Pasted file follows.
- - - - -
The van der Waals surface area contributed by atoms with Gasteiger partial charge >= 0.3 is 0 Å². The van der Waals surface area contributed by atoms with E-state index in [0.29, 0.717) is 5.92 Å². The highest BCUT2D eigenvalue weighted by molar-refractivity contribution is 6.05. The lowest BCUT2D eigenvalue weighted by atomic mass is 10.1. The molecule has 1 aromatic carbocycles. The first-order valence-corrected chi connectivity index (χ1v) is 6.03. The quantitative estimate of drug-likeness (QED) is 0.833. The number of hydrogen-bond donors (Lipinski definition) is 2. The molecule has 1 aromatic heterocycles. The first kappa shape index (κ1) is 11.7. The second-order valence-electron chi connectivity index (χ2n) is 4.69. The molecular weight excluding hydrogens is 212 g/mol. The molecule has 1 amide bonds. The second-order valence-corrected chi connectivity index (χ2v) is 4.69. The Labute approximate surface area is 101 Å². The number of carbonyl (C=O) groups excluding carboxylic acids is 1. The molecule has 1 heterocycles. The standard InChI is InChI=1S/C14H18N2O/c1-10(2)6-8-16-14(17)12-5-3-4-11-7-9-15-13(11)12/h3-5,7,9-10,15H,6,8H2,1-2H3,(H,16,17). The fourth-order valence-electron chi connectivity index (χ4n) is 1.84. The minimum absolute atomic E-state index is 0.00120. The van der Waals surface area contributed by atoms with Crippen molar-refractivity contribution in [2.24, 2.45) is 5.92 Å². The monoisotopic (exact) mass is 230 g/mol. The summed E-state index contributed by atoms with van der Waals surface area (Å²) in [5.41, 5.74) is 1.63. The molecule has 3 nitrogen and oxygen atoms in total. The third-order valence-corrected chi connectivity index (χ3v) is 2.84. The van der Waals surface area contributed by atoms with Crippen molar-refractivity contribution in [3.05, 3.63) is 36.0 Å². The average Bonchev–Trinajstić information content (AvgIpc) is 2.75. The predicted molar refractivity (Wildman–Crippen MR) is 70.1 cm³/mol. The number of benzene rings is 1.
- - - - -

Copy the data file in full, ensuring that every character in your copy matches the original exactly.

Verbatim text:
The van der Waals surface area contributed by atoms with Gasteiger partial charge >= 0.3 is 0 Å². The van der Waals surface area contributed by atoms with E-state index in [0.29, 0.717) is 5.92 Å². The highest BCUT2D eigenvalue weighted by molar-refractivity contribution is 6.05. The lowest BCUT2D eigenvalue weighted by atomic mass is 10.1. The molecule has 1 aromatic carbocycles. The first-order valence-corrected chi connectivity index (χ1v) is 6.03. The quantitative estimate of drug-likeness (QED) is 0.833. The number of hydrogen-bond donors (Lipinski definition) is 2. The molecule has 1 aromatic heterocycles. The first kappa shape index (κ1) is 11.7. The second-order valence-electron chi connectivity index (χ2n) is 4.69. The molecular weight excluding hydrogens is 212 g/mol. The molecule has 1 amide bonds. The second-order valence-corrected chi connectivity index (χ2v) is 4.69. The Labute approximate surface area is 101 Å². The number of carbonyl (C=O) groups excluding carboxylic acids is 1. The molecule has 1 heterocycles. The standard InChI is InChI=1S/C14H18N2O/c1-10(2)6-8-16-14(17)12-5-3-4-11-7-9-15-13(11)12/h3-5,7,9-10,15H,6,8H2,1-2H3,(H,16,17). The fourth-order valence-electron chi connectivity index (χ4n) is 1.84. The minimum absolute atomic E-state index is 0.00120. The van der Waals surface area contributed by atoms with Crippen molar-refractivity contribution in [2.24, 2.45) is 5.92 Å². The monoisotopic (exact) mass is 230 g/mol. The summed E-state index contributed by atoms with van der Waals surface area (Å²) in [5.41, 5.74) is 1.63. The molecule has 3 nitrogen and oxygen atoms in total. The third-order valence-corrected chi connectivity index (χ3v) is 2.84. The van der Waals surface area contributed by atoms with Crippen molar-refractivity contribution in [3.05, 3.63) is 36.0 Å². The average Bonchev–Trinajstić information content (AvgIpc) is 2.75. The predicted molar refractivity (Wildman–Crippen MR) is 70.1 cm³/mol. The number of benzene rings is 1.